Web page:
St. Louis Cardinals manager Mike Matheny didn't know what to expect the first time he read his "manifesto" on coaching to the parents of a little league team.
It was 2009, and Matheney knew that before he could agree to sign on as coach, he'd have to be upfront with the team moms and dads about his tough-love approach -- including his belief that, as he says in his five-page, 2,556-word manifesto, "the biggest problem with youth sports has been the parents."
"As I am writing this, I sound like the little league Nazi, but I believe that this will make things easier for everyone involved," Matheny wrote.
Six years and a new job leading the Cardinals later, Matheny publishes a memoir today called The Matheny Manifesto: A Young Manager's Old School Views on Success in Sports and Life based on the manifesto that made such a splash in baseball circles across the country. Billed as an inspirational look at how sports can teach everyone to win on and off the field, Matheny has filled his new book with the same throwback beliefs about discipline, faith and respect.
Since it was Matheny's "manifesto," written in a haze of determined frustration on a flight to St. Louis from New York, that inspired the new book, Daily RFT had a look at it to find tips for the wannabe Matheny inside us all.
Here are six things we learned from Matheny's original manifesto:
1. Your real opponent isn't the other team. It's your players' parents. Want to be an inspirational, effective coach? Start by getting the parents in shape. They're the real barrier to greatness, Matheny says, and the best way to stop the interference is to "nip this in the bud right off the bat." (Note the flawless use of a baseball pun.)
"Let's pretend that [players] are at work for a short amount of time and that you have been granted the pleasure of watching," he writes to parents. And that includes water breaks. Matheny says players should have "some responsibility for having their own water" so parents behind the dugout stop interrupting to ask if their child is too thirsty or hungry or hot or tired or sweaty or whatever parents say.
Matheny says he's doing parents a favor by keeping them at arm's length during coaching.
"I have taken out any work at all for you except to get them there on time and enjoy," he says.
2. The coach is right, even when he's wrong. The idea that adults are "always right" has lost a lot of popularity in recent years, but just because the times are changing doesn't mean Matheny has to. The Cardinals skipper quotes this piece of throwback wisdom learned from his father to stop parents from complaining to him when their children have to play positions they don't like.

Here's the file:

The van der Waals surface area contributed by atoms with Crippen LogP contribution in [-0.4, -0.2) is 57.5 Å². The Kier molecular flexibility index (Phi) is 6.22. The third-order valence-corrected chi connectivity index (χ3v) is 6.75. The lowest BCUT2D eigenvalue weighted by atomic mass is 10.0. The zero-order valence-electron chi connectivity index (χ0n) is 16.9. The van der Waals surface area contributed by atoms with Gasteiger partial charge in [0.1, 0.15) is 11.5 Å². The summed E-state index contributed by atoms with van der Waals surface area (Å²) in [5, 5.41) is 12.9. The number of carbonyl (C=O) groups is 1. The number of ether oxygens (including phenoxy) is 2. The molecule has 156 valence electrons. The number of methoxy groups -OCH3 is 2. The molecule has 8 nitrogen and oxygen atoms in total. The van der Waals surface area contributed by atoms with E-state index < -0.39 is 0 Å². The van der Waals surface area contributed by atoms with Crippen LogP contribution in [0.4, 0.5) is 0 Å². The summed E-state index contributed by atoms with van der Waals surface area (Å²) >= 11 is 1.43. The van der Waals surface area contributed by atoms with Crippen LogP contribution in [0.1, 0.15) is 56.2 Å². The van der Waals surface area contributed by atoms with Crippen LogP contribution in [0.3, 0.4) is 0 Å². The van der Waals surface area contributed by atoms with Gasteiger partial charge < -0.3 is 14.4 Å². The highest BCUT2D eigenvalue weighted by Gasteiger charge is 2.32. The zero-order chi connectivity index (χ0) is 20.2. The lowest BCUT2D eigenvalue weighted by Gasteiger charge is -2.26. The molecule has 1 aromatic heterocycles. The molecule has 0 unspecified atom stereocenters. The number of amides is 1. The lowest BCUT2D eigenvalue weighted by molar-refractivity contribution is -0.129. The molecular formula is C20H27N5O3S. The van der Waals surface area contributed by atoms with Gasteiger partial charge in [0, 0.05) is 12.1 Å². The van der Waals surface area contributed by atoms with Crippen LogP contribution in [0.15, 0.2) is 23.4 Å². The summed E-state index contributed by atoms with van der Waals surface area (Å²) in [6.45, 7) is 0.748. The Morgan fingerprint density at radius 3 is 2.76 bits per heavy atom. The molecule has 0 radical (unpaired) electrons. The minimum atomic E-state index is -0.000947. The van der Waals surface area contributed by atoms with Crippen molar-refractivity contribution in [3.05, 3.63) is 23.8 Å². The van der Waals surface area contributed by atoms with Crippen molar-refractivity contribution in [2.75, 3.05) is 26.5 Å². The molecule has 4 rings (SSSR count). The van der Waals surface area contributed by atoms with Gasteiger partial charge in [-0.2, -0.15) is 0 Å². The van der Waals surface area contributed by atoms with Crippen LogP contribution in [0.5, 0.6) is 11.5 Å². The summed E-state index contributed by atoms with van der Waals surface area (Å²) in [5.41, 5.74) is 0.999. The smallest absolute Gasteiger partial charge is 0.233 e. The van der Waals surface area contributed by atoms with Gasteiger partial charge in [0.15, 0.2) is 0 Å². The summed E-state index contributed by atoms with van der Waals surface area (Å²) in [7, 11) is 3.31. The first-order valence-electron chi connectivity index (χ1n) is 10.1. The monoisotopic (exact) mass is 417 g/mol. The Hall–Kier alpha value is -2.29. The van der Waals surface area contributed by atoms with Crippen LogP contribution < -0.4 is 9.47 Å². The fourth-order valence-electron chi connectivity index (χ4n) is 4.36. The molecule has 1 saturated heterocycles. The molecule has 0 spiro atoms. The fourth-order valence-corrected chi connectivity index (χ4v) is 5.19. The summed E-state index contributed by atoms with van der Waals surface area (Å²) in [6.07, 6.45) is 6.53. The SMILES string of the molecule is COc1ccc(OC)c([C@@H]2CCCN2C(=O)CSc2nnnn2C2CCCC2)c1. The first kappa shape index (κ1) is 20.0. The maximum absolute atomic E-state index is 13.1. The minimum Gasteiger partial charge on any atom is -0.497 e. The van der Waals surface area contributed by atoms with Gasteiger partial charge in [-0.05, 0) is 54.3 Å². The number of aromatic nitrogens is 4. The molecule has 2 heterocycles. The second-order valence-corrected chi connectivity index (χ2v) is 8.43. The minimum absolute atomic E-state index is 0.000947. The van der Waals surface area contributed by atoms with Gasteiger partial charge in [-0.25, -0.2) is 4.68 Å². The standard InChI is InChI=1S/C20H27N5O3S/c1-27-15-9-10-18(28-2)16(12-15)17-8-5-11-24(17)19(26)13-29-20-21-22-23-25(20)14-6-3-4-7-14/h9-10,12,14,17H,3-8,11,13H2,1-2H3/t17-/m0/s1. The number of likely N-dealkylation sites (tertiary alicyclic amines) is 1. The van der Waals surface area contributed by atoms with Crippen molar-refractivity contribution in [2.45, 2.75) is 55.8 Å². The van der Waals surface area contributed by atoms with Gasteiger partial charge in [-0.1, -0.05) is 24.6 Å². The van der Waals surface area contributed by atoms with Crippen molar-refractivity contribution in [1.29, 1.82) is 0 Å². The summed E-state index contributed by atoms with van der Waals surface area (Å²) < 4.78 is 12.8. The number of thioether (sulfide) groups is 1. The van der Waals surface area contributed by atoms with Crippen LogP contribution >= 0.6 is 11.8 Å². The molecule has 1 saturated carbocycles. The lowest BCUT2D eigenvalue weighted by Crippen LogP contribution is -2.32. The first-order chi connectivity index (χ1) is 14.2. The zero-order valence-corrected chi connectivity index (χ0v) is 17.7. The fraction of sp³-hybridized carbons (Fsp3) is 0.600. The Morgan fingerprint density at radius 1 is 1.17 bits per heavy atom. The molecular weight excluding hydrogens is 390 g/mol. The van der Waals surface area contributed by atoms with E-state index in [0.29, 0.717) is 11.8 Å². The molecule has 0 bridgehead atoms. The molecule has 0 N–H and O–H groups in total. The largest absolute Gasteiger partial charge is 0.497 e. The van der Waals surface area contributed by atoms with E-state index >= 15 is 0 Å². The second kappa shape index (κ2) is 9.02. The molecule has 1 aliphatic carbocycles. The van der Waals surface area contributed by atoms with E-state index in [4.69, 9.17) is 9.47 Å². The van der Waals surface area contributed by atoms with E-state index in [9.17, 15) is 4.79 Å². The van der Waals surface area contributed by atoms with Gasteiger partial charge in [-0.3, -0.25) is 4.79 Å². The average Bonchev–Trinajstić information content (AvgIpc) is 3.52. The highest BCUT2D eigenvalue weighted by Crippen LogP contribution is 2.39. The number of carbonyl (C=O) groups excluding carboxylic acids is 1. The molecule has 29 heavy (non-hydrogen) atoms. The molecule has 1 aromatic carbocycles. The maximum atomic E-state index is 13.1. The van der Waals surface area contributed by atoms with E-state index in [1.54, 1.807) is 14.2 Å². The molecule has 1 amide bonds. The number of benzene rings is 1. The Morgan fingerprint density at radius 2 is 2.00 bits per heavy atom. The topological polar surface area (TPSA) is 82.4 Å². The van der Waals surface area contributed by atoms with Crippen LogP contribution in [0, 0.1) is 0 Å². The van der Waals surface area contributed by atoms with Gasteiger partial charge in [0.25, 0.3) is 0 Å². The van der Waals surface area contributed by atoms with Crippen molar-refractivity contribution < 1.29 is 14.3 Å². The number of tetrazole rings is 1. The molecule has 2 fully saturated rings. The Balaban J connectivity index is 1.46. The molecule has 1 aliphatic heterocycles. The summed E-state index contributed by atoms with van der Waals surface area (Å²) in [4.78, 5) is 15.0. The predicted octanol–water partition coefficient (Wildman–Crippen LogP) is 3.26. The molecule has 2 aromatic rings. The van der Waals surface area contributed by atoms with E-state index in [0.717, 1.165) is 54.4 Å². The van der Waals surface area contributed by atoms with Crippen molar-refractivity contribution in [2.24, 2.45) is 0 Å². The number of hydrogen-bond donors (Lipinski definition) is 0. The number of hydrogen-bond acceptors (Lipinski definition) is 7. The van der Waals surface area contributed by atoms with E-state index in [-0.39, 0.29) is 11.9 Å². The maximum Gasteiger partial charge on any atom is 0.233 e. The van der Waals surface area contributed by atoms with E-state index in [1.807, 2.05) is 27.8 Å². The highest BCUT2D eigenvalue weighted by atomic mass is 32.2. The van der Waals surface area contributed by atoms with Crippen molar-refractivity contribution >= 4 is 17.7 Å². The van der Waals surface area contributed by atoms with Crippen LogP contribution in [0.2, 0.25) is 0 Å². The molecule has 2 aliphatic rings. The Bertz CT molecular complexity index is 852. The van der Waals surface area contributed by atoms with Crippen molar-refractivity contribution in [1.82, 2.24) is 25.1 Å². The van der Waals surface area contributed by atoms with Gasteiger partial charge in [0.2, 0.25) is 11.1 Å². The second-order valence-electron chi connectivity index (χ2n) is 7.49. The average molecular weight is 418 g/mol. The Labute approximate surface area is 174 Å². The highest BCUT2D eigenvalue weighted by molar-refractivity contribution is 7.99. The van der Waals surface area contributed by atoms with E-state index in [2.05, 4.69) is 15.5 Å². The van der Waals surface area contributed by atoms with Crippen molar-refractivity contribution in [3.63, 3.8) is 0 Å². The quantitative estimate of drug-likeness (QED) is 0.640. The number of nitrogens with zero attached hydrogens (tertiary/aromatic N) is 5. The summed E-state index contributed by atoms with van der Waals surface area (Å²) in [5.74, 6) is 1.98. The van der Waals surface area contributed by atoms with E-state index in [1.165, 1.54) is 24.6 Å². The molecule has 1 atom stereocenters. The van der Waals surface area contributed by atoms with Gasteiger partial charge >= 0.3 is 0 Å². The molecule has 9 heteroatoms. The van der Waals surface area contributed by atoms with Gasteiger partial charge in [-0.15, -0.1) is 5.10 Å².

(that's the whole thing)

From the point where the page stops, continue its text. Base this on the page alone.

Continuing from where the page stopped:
"Our culture has lost this respect for authority, mostly because the kids hear their parents constantly complaining about the teachers and coaches of the child," Matheny says. So if your kid doesn't like his playing position, the batting order or anything else about Matheny's methods, tough luck. The coach is always right.
"The principle is a great life lesson about how things really work," he says.
After all, if the coach is really wrong, he'll apologize.
"I hope that I will have enough humility to come to your son if I treated him wrong and apologize," he says.
3. Be who you are unapologetically. Matheny is upfront with parents that his Christian faith guides his life.
"I have never been one for coercing my faith down someone's throat, but I also believe it to be cowardly and hypocritical to shy away from what I believe," he writes.
Matheny knows this will make parents uncomfortable, but he never shied away from his beliefs as a player and didn't plan to start as a little league coach, he writes in the manifesto.
"You as parents need to know for yourselves and for your boys that when the opportunity presents itself, I will be honest with what I believe."
Three more tips, on page two!
4. Keep your players' minds in the game. Matheny demands the attention, concentration and effort of his players. In his manifesto, he lists his expectations: Come ready to play, shirts tucked in, hats on straight, pants "not drooping down to their knees," with hustle from the first step of the dugout and absolutely no messing around on the bench.
On and off the field, Matheny says, he's constantly asking players what they're thinking to mentally prepare them for the game.
"They are boys, and I am not trying to take away from that," Matheny writes to preemptively defend against parents who decry his strict methods. "But I do believe that they can bear down and concentrate hard for just a little while during the games and practices.
5. Again, tell the parents to keep their traps shut.
Usually it's the children who are supposed to be "seen but not heard." But on Matheny's field, it's the parents who should keep quiet. Tips or even cheers -- like, "Come on! Let's go!" -- are forbidden from the bleachers because they only put more pressure on the kids.
"I am not saying that you cannot clap for your kids when they do well," Matheny writes. "I am saying that if you hand your child over to me to coach them, then let me do that job." Matheny even makes a special plea to parents to remind their own parents, the players' grandparents, not to interrupt him while he's coaching.
"I believe the biggest role of a parent is to be a silent source of encouragement," Matheny says.
6. Stay classy. Matheny has three goals: teach players the game, make a positive impact on them as young men and do it all with class.
"We may not win every game, but we will be the classiest coaches, players and parents in every game we play," Matheny says.
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